Students embrace "guerrilla art"

by Catherine Iannucci / Beacon Correspondent • November 30, 2016

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"Guerrilla art" refers to pieces performed or displayed in public places and is a trend picking up steam on campus.
Courtesy of Emerson TEGA
"Guerrilla art" refers to pieces performed or displayed in public places and is a trend picking up steam on campus.
Courtesy of Emerson TEGA

Sitting cross legged on what is meant to be a table in the Max Cafe, junior performing arts major Travis Amiel, explains how using non-traditional theater space enhances creativity.

Guerrilla art—pieces performed or displayed in public spaces—has been happening on Emerson College’s campus. During Veteran’s Day weekend earlier this month, Amiel directed one such piece in the Rogue Theatre Festival, a program to showcase performance pieces created by students. The festival consisted of eight shows, taking place in different “found spaces” in and around campus, according to the events program. Amiel’s short play was performed in the library and included audience participation.   

“The library as a place of learning and exploration, felt conceptually relevant,” Amiel said.

His performance was based off the epic play Tamburlaine by Christopher Marlowe, taking an excerpt and making cuts to create a performance with original elements. Amiel cited lack of formal theater constraints as the reason those at his performance were willing to jump in when prompted. During a fight sequence, audience members were asked to throw crumpled paper at each other. Guerrilla art, according to Amiel, generally lifts certain constraints that weigh down a traditional play.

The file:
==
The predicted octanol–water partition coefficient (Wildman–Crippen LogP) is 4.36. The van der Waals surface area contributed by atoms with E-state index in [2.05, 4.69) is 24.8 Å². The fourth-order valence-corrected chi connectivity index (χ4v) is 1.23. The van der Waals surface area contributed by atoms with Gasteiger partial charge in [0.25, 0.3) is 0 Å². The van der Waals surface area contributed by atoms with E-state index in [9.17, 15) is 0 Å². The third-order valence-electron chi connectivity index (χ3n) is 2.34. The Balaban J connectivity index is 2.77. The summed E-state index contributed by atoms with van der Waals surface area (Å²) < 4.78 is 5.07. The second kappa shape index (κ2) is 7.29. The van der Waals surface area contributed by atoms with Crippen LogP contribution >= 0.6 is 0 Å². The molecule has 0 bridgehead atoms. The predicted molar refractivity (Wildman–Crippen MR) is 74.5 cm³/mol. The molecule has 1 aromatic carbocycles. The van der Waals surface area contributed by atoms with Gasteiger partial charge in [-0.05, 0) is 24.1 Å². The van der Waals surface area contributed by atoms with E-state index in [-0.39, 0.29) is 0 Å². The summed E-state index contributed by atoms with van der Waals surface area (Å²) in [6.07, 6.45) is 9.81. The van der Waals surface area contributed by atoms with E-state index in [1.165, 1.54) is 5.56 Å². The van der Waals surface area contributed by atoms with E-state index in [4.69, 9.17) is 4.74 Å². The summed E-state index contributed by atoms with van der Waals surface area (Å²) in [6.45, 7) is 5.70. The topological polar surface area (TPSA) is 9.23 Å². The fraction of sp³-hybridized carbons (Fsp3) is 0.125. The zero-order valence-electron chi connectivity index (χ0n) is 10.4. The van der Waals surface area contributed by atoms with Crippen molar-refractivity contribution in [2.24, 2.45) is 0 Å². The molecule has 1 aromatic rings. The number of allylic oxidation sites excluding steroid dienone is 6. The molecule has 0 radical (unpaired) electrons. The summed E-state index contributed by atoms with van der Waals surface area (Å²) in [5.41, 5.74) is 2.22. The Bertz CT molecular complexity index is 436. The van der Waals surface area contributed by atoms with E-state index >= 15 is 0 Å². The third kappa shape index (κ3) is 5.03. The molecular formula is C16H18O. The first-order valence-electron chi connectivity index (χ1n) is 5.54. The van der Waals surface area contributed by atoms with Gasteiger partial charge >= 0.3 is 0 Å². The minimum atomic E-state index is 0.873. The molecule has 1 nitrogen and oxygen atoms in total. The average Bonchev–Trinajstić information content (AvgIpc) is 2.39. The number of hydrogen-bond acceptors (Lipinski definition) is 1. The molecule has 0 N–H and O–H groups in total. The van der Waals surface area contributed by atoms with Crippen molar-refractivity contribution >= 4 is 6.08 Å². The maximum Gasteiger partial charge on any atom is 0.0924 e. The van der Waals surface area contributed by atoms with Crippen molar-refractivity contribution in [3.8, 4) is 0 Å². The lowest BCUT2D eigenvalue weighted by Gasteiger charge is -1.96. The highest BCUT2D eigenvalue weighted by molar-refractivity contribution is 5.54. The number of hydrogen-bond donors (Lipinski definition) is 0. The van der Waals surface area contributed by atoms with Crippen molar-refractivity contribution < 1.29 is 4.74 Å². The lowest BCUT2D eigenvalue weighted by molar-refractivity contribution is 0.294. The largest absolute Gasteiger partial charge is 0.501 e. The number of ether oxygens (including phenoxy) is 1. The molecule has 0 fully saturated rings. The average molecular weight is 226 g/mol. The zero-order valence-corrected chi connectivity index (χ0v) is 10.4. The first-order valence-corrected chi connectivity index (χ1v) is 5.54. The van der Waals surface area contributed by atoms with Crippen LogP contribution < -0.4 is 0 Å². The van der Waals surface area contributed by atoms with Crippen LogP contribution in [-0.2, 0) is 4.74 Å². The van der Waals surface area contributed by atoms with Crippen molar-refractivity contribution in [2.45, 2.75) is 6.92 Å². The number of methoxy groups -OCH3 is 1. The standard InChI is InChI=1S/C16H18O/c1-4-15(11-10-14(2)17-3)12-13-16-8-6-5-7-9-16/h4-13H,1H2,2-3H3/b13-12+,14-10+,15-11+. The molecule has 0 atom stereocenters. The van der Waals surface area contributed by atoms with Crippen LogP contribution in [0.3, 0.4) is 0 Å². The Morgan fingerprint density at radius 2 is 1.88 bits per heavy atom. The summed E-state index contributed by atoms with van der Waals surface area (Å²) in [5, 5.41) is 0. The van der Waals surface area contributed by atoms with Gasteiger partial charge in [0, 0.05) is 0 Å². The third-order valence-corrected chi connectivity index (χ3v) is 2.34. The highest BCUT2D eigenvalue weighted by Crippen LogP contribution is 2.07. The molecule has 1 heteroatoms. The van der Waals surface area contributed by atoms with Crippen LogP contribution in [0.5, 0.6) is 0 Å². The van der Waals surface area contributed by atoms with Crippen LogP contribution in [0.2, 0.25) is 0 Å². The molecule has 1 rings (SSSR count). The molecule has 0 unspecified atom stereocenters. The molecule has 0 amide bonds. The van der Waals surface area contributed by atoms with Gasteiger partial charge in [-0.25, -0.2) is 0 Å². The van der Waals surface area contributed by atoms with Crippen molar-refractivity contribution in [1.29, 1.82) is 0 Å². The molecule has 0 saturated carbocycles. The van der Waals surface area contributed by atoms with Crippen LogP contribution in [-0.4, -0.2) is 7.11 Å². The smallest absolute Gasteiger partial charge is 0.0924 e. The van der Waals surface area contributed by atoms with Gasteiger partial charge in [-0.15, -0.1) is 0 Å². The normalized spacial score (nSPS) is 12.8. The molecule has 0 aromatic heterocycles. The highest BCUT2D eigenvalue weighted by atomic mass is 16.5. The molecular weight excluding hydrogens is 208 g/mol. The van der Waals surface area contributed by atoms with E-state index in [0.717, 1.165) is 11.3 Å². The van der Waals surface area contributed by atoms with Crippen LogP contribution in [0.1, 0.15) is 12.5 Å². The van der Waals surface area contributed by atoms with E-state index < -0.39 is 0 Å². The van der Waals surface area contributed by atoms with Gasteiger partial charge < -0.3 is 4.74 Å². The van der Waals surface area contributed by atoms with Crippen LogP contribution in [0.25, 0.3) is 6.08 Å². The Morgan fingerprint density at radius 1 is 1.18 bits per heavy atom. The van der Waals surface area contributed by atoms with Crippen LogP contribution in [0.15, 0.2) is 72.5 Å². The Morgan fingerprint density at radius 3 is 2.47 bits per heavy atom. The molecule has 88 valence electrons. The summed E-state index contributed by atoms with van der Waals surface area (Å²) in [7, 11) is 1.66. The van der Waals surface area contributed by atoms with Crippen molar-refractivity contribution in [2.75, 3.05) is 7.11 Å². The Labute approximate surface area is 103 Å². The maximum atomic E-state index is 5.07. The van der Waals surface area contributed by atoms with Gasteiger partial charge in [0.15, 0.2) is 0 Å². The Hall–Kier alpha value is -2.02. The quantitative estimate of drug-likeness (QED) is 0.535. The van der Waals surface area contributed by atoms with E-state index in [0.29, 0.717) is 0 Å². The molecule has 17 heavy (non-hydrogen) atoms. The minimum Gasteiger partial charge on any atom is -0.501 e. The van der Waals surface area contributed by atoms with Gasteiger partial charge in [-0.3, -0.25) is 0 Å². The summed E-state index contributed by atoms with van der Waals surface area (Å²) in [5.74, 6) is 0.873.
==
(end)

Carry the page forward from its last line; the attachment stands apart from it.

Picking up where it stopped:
The festival is the brainchild of Sarah Harmer, a second-year theater education grad student. She said she learned to broaden her definition of a theater space as an undergraduate at the National Theater Institute.

“It was like, ‘Okay here’s the deal—you're going to use everything but a theater, [just] taking on the space and using it for what it is, and using our voices, our minds and collaborating,’” Harmer said.

She said she decided to organize the festival with the help of her peers, both graduate and undergraduate students.

In an effort to leave room to continue the festival in future years, Harmer said she tried to be conscientious of the rules on campus when organizing the rogue performances. She let security know that people outside the Emerson community would come to the performances, and made sure they left spaces in better condition than they were found, Harmer said. The process of organizing the festival began when the Theatre Education Graduate Association, or TEGA, accepted Harmer’s idea as a fall show for 2016.

Harmer said she was unable to request permission to perform in some of the public spaces that they used, because she did not know who or how to ask. Harmer said her philosophy when organizing the event is that sometimes, it’s easier to ask for forgiveness than permission.

“It’s hard to plan fully what will happen, because so much of it is what will happen in the moment, and adjust from there,” Harmer said.

Harmer’s biggest takeaway of her experience with guerrilla art is that you do not need a lot of material things to stage a successful performance.

“You don’t need money to create theater, you just need a space that exists already,” Harmer said.

Neil Spellman, the account manager for Securitas at Emerson, worked with Harmer and the other students to ensure that the festival complied with the college’s security policies.

“I understand the importance of our guaranteed right of free speech. I will continue to support [those] rights within any restrictions set up by Emerson,” Spellman said.

Spellman reflects on the history of guerrilla art throughout the city as a reason to support that same artistic movement on campus. Assuming, of course, the organizers work with and abide by the regulations laid out by the security personnel, Spellman said.

Harmer said she wasn’t worried about Emerson’s willingness to work with students on their artistic efforts. She credits the open flow of communication among Emerson community members, students and faculty alike, with the success of the Rogue Theatre Festival.

Amiel said he hoped Emerson College personnel would not interrupt the expression of art on campus unless absolutely necessary.

“My hope is just that the answer would never be, ‘No, you can’t do that,’ and if the answer is no, there should be a really good reason,” Amiel said.